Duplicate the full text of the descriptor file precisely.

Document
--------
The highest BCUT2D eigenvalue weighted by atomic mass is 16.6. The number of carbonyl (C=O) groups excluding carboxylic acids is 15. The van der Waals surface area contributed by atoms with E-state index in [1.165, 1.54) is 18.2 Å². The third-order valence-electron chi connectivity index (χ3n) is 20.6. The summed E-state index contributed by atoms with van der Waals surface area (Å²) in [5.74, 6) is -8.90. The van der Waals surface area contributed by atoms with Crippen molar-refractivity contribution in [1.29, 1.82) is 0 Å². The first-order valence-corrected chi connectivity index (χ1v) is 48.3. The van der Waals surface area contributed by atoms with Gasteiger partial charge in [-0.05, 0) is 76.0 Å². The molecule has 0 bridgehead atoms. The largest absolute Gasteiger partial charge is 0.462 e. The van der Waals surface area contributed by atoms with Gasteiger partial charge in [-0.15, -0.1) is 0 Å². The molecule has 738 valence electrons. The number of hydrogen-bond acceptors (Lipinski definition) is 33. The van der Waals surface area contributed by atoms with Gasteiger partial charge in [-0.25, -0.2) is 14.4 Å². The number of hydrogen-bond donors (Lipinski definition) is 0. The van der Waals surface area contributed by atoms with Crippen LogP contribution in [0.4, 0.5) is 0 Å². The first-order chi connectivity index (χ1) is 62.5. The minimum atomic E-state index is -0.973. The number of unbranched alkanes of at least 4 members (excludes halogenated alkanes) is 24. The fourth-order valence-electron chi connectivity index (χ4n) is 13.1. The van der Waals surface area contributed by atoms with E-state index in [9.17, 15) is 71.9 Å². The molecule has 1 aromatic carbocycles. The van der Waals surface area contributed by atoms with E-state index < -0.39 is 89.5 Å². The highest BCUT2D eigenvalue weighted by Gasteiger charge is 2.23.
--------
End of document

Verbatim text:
The highest BCUT2D eigenvalue weighted by atomic mass is 16.6. The number of carbonyl (C=O) groups excluding carboxylic acids is 15. The van der Waals surface area contributed by atoms with E-state index in [1.165, 1.54) is 18.2 Å². The third-order valence-electron chi connectivity index (χ3n) is 20.6. The summed E-state index contributed by atoms with van der Waals surface area (Å²) in [5.74, 6) is -8.90. The van der Waals surface area contributed by atoms with Crippen molar-refractivity contribution in [1.29, 1.82) is 0 Å². The first-order valence-corrected chi connectivity index (χ1v) is 48.3. The van der Waals surface area contributed by atoms with Gasteiger partial charge in [-0.05, 0) is 76.0 Å². The molecule has 0 bridgehead atoms. The largest absolute Gasteiger partial charge is 0.462 e. The van der Waals surface area contributed by atoms with Gasteiger partial charge in [-0.15, -0.1) is 0 Å². The molecule has 738 valence electrons. The number of hydrogen-bond acceptors (Lipinski definition) is 33. The van der Waals surface area contributed by atoms with Gasteiger partial charge in [-0.25, -0.2) is 14.4 Å². The number of hydrogen-bond donors (Lipinski definition) is 0. The van der Waals surface area contributed by atoms with Crippen LogP contribution in [0.4, 0.5) is 0 Å². The first-order chi connectivity index (χ1) is 62.5. The minimum atomic E-state index is -0.973. The number of unbranched alkanes of at least 4 members (excludes halogenated alkanes) is 24. The fourth-order valence-electron chi connectivity index (χ4n) is 13.1. The van der Waals surface area contributed by atoms with E-state index in [9.17, 15) is 71.9 Å². The molecule has 1 aromatic carbocycles. The van der Waals surface area contributed by atoms with E-state index < -0.39 is 89.5 Å². The highest BCUT2D eigenvalue weighted by Gasteiger charge is 2.23.